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Comments about ‘At UVU, Elder Oaks sees hope despite 'alarming' religious liberty trends’

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Published: Wednesday, April 16 2014 11:00 p.m. MDT

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Steve C. Warren
WEST VALLEY CITY, UT

@Owen An excellent comment. I couldn't agree more.

The trends for religious liberty do indeed remain positive. For example, I haven't heard of a single community in the United States where the voters have prohibited churches from meeting on Sunday. On the other hand, voters in Highland, Utah, recently prohibited businesses from opening on Sunday.

Turtle
Owasso, OK

@Ranch

"Were you equally "concerned" about the religious freedom of the LGBT people and their churches that were infringed upon by Prop-8 preventing them from practicing their religious beliefs that SSM is not bad? No? Hypocrites were rejected by Jesus you know."

Prop-8 was all about preventing the destruction of values which have existed for centuries and which allow parents to raise children in a wholesome environment rather than confuse them on their gender. Children can only be born through a legitimate marriage relationship - no matter what you think the lifestyle you espouse cannot produce life - worlds without end...

LDS Revelations
Sandy, UT

I think Elder Oaks' claims about the abuse of religion at the hands of secular society ignore the years of ill treatment of non-believers where religious majorities were able to. I'm not just referring to the actions of individuals either. In Utah beginning with LDS trade boycotts with Gentiles there has been a chosen people mentality perpetuated by official policy and teaching that still remains today. Non-religious are finally just speaking up. Oaks comments suggest that religion is the victim here when really this is just a shift towards secularism, towards balance and away from preferential treatment of religion.

Elder Hugh B. Brown famously said:
"We should, of course, respect the opinions of others, but we should also be unafraid to dissent -- if we are informed. Thoughts and expressions compete in the marketplace of thought, and in that competition truth emerges triumphant. Only error fears freedom of expression."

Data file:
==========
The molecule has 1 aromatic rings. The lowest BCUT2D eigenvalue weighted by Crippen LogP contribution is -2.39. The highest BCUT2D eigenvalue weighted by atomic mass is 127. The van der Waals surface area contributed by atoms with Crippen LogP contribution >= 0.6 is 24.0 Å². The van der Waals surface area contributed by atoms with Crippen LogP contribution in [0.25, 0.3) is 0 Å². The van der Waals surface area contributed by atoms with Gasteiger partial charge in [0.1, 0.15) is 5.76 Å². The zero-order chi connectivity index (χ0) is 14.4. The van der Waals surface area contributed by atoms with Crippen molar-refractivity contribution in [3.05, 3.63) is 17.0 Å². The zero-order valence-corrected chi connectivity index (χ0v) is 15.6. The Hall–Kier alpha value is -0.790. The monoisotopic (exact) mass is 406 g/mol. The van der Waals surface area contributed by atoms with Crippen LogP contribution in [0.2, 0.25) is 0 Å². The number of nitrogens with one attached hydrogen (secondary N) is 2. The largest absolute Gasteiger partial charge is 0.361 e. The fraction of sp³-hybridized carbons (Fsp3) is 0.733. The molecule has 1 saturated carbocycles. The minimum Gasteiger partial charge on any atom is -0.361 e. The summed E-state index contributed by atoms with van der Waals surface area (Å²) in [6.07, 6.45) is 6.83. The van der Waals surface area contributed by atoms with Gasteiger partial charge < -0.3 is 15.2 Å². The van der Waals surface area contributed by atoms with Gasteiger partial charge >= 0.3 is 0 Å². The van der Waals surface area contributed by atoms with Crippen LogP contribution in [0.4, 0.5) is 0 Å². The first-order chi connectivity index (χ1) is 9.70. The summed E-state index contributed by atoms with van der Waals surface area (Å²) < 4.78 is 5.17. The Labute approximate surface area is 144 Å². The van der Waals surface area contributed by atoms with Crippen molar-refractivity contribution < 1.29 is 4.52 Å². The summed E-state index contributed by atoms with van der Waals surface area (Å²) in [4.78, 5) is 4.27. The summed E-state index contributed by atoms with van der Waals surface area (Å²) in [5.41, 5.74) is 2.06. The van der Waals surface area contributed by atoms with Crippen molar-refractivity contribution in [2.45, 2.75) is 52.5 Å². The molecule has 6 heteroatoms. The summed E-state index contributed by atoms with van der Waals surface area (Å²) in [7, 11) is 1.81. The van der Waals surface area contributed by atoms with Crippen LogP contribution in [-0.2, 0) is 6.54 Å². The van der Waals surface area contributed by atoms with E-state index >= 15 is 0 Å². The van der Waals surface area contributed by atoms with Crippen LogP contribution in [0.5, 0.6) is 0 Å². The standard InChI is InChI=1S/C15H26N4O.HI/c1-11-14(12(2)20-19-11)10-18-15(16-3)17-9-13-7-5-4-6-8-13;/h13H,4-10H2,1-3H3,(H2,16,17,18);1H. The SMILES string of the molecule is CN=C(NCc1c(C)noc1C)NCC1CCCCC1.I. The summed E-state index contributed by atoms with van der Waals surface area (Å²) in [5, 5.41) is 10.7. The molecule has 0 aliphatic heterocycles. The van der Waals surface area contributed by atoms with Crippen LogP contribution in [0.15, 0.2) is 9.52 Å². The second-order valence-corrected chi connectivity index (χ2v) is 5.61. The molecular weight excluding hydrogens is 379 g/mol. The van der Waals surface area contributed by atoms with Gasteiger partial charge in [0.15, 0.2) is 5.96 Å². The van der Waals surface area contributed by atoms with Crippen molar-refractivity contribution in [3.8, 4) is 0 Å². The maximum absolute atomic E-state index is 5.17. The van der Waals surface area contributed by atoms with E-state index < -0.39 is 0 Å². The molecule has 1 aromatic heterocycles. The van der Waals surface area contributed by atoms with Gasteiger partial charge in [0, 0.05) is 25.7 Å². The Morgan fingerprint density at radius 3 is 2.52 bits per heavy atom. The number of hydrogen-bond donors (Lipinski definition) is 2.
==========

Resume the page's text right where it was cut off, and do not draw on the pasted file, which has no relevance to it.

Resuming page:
I think this quote applies here.

marxist
Salt Lake City, UT

In our free exchange of ideas, if one in any way attacks the ESSENCE of another, the first can expect a vigorous response. And even if the attack proceeds from religious conviction, vigorous response is to be expected. What things define the essence of a human being? I would list race, gender, and gender-orientation because these are things we cannot change. In the SSM debate those advocating for same sometimes feel assaulted because of their gender-orientation, sometimes with reason. So in our exchanges care must be exercised so as to not attack the essence of people, that is, who they are.

Gandalf
Salt Lake City, UT

Just because some individual or group disagrees with you, even if they disagree in an uncivil manner, doesn't mean censorship exists. It's just public square free speech. That can't, by definition, constitute unconstitutional action because it doesn't involve the government. It's just people and groups talking and disagreeing with each other.

People need to get a thicker skin. We should encourage civility and courtesy and sensitivity in our discussions about political, cultural, and religious matters. But we should also recognize that the deep emotional connection of people with these things will cause them, perhaps inadvertently, to be uncivil at times and under some situations. So be it. It's the rough and tumble of our democracy. If speech arises to the level of some other criminal act (battery, vandalism, theft, etc), the government can take action to restrict it. But short of that, it is Constitutionally protected.

Some will embrace the jostling and debate in the public arena. Many won't. But if you don't want to embrace it, at least reconcile yourself to the reality of it and stop whining. This applies to people and groups on all sides of any given debate.

Mountanman
Hayden, ID

The non-religious scoff at the idea of losses of religious freedom in America. How would they know since they feel no effect? Liberals love to tout the need for separation of church and their version of government but are very eager to force their government into other people's religions (Islam excepted of course).

GaryO
Virginia Beach, VA

Hey Mountanman -

What "religious freedoms" have you lost?

The freedom to tell other people what to do?

No, you DON'T have that freedom.

Get used to it.

Mountanman
Hayden, ID

The non-religious scoff at the idea of losses of religious freedom in America. How would they know since they feel no effect? Liberals love to tout the need for separation of church and their version of government but are very eager to force their government into other people's religions (Islam excepted of course).